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!standard 3.10.1(10/3)          16-08-18 AC95-00283/00
!class Amendment 16-08-18
!status received no action 16-08-18
!status received 16-07-30
!subject Enhancements to standard containers
!summary
!appendix

!topic Expand the usefulness of incomplete types, esp. WRT generics.
!reference Ada 202x RM 3.10.1; Ada Rationale 4.3
!from Edward Fish 16-07-30
!keywords incomplete types generics
!discussion

In response to a posting on comp.lang.ada regarding the possibility/feasibility
of making a container-type for incomplete and indefinite types to facilitate the
ease of creation of recursively-defined types, Randy Brukardt said:

You could, of course, create a container using a formal incomplete type (which
does match incomplete types). The issue(*) is that you'd need to pass in a
constructor function and a destructor procedure (since you can't allocate an
object of an incomplete type). That would look something like:

    generic
         type Index_Type is range <>;
         type Element_Type;
         with function "=" (Left, Right : Element_Type)  return Boolean is <>;
         with function Copy_Constructor (Obj : Element_Type) return access Element_Type;
         with procedure Destructor (Value : access Element_Type);
    package Incomplete_Vectors is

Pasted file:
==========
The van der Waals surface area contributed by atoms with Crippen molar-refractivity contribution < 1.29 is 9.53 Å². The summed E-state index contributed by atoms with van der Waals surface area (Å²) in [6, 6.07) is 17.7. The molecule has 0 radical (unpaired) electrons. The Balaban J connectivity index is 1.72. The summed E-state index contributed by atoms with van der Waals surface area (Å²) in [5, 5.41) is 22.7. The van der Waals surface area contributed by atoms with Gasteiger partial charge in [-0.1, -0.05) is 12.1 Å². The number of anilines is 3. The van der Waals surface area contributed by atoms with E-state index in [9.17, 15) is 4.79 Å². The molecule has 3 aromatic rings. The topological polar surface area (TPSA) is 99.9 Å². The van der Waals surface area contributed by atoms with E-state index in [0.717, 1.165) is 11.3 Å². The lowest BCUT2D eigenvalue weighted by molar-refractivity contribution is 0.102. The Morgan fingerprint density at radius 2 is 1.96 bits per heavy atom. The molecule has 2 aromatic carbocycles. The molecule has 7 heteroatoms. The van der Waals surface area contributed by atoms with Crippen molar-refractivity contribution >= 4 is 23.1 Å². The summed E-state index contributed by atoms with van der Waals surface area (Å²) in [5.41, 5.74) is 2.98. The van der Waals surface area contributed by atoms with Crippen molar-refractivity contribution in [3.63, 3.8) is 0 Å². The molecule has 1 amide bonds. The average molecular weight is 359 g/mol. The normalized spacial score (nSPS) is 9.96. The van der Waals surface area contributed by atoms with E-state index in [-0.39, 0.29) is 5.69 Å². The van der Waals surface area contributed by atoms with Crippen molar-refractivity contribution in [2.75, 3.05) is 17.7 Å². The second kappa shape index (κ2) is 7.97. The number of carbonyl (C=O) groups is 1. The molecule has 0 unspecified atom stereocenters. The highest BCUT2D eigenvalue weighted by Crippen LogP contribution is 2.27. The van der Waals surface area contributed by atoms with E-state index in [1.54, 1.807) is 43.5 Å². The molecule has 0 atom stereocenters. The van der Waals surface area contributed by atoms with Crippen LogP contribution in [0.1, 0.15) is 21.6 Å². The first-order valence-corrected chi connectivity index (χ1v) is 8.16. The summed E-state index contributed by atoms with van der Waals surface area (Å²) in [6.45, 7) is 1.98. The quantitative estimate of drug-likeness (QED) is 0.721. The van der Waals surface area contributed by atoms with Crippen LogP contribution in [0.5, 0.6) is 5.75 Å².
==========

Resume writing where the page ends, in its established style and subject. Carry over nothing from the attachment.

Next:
....

Then the operations that add elements to the container would use
Copy_Constructor to allocate a copy, and the clean-up code would use Destructor.
(It might be better to use a named access for this purpose, the problem with
that is that you'd have to declare it visible before the instance, while that
type is really an implementation artifact best kept private to this usage.)

(*) It's *almost* possible to create a container of pre-existing objects using a
formal incomplete type. The problem is that you're not allowed to take 'Access
of a parameter of such a type (that violates 3.10.1(10/3) - even though there's
no real problem with that particular operation). I've suggested "fixing" this
issue in the Ada Standard, but that hasn't gotten any traction as most see it as
a curiosity rather than the realistic technique. If you'd like to see this work,
send something to Ada-Comment!

[End Randy Brukardt quote - Editor.]

The LRM 3.10.1 (10/3) says:

A prefix that denotes an object shall not be of an incomplete view. An actual